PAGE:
My first encounter with “The Handmaid’s Tale” was through the television show. I only watched three episodes, but it scared me. I’m not one to watch shows or films where people suffer and/or experience trauma. I’m too empathetic. So needless to say, when my wife suggested that we read the book and discuss it, I was wary. At least with viewing something you can look away; not so with reading. Thankfully, the book’s tone was very different from the tv show.
This was part of what I liked about the book. I liked that there was not a clear linear story line and was told in episodes. I think this made me pay more attention to the story in order to piece together what is happening. It also allowed me to process some of the intense moments that unfold. I liked Offred’s voice and the way in which she explains her decisions without asking my permission or forgiveness. The way in which Offred tells us her story made the whole thing seem real even though this is speculative fiction. It was a real mind-bend to consider that this was written in the 80’s but the discussion of women’s bodies and autonomy is STILL being debated in 2021.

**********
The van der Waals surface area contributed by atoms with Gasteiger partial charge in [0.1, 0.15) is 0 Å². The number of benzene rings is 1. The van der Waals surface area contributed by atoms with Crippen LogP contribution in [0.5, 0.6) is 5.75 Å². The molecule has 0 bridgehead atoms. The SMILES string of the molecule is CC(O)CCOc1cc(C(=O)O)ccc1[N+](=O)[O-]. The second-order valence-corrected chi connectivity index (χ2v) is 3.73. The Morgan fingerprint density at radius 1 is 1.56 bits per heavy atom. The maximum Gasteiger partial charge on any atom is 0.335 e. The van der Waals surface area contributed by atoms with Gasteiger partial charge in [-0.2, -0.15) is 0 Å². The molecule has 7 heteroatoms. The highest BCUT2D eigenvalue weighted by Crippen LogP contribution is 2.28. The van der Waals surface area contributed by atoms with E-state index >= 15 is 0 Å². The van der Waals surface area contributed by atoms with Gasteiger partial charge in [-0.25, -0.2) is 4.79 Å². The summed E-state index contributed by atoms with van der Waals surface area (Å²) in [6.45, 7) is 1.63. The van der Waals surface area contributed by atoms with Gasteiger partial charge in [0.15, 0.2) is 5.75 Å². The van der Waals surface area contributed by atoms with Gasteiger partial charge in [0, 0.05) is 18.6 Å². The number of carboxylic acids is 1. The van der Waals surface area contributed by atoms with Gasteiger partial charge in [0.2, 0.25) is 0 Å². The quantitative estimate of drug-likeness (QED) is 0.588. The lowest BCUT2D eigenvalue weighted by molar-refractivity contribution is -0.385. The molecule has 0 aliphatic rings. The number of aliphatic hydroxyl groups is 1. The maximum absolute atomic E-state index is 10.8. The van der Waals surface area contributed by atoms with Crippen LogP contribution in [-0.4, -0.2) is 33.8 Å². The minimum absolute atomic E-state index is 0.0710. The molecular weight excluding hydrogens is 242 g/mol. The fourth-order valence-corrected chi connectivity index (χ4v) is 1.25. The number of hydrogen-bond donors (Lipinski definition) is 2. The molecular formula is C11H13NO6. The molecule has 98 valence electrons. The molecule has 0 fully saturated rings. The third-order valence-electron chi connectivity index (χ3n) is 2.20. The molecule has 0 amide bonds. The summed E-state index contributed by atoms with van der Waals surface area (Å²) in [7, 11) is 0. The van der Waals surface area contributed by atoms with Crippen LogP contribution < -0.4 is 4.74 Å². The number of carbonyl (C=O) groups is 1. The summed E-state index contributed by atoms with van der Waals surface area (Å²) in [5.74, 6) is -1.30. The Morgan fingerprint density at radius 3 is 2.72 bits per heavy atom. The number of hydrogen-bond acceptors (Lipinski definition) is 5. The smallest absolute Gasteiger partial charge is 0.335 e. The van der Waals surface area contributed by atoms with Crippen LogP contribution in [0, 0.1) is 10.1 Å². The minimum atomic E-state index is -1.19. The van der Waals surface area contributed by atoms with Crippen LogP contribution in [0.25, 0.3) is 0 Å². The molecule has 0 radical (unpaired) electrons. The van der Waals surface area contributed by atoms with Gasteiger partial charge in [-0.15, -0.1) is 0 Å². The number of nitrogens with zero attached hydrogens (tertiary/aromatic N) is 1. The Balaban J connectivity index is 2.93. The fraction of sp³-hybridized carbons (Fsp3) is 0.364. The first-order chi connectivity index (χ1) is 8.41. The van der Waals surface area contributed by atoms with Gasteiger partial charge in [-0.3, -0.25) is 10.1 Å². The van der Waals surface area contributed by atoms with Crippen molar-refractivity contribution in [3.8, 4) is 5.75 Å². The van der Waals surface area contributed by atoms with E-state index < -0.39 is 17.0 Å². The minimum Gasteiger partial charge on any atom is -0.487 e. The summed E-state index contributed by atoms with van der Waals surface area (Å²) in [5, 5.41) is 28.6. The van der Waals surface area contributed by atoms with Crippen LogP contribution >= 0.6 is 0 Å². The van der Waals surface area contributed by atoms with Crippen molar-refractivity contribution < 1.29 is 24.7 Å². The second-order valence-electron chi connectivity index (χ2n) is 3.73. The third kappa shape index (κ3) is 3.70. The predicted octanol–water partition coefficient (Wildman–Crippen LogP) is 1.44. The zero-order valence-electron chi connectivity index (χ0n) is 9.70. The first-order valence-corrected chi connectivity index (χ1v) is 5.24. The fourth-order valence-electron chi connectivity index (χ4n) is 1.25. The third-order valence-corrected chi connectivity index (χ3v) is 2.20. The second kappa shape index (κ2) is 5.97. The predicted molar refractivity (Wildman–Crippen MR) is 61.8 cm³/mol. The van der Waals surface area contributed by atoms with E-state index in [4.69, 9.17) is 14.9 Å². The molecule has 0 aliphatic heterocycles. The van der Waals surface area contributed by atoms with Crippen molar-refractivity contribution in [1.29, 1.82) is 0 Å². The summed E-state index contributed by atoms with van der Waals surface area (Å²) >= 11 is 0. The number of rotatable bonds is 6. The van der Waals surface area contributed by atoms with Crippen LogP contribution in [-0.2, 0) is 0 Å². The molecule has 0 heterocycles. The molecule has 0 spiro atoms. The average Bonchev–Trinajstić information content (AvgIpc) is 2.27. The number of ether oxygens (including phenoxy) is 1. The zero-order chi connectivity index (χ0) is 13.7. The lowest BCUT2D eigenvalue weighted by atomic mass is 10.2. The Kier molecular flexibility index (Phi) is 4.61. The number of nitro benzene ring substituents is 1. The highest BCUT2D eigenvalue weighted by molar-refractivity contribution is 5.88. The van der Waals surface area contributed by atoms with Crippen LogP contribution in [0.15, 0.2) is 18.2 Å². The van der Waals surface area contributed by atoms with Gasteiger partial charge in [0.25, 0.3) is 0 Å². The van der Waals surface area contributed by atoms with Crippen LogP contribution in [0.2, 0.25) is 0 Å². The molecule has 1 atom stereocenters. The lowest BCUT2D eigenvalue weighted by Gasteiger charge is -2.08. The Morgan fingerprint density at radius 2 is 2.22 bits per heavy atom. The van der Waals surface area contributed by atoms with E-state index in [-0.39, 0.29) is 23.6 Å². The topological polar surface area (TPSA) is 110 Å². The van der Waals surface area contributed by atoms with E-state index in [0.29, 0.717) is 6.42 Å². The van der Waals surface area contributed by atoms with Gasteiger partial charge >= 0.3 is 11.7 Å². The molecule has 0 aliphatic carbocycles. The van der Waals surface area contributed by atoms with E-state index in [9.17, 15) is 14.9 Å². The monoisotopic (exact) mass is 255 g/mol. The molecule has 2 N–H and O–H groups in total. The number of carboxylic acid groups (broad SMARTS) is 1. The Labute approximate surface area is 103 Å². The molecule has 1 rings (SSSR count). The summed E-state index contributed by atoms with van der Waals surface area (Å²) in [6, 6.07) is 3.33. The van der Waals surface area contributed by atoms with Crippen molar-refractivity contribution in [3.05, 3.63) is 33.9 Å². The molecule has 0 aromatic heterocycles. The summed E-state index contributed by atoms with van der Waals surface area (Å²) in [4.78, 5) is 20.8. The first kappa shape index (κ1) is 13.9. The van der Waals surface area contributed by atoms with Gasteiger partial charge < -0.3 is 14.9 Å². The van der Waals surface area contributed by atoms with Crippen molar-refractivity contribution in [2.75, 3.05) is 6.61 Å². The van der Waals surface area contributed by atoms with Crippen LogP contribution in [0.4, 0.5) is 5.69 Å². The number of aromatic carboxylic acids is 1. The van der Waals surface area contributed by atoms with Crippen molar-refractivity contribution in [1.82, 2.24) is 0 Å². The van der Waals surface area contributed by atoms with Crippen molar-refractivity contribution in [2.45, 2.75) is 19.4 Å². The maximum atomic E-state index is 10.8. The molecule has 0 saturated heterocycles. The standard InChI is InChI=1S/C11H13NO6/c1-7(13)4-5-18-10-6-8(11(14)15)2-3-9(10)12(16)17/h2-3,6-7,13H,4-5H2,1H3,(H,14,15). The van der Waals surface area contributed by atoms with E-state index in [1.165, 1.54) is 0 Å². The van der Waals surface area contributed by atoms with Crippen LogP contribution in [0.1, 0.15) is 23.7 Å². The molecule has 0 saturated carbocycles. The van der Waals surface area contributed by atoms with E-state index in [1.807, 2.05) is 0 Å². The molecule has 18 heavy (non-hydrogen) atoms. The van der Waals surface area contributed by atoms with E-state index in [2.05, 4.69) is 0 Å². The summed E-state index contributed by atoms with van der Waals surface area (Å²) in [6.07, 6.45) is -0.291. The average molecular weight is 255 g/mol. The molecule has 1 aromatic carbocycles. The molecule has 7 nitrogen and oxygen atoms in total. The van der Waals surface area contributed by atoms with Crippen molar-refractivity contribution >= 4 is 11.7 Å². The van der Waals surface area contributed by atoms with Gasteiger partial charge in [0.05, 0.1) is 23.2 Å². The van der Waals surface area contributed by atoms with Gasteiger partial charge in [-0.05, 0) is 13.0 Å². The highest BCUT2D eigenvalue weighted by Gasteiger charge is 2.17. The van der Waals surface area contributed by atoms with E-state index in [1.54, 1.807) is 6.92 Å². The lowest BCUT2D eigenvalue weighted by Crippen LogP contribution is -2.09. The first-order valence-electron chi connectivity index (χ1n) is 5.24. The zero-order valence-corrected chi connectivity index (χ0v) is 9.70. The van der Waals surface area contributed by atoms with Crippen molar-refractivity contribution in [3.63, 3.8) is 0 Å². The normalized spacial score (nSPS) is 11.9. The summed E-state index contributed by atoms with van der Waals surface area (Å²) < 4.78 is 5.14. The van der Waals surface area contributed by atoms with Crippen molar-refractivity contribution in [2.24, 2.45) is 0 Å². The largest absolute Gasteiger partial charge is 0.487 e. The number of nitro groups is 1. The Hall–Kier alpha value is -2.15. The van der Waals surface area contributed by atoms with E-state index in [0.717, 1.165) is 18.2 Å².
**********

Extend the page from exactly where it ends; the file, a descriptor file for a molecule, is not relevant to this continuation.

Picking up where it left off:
I have not decided if I would read this again. I appreciated the study of the book, but it was not an enjoyable read. I probably would read this for a book club or in a class setting but not for just the enjoyment of reading.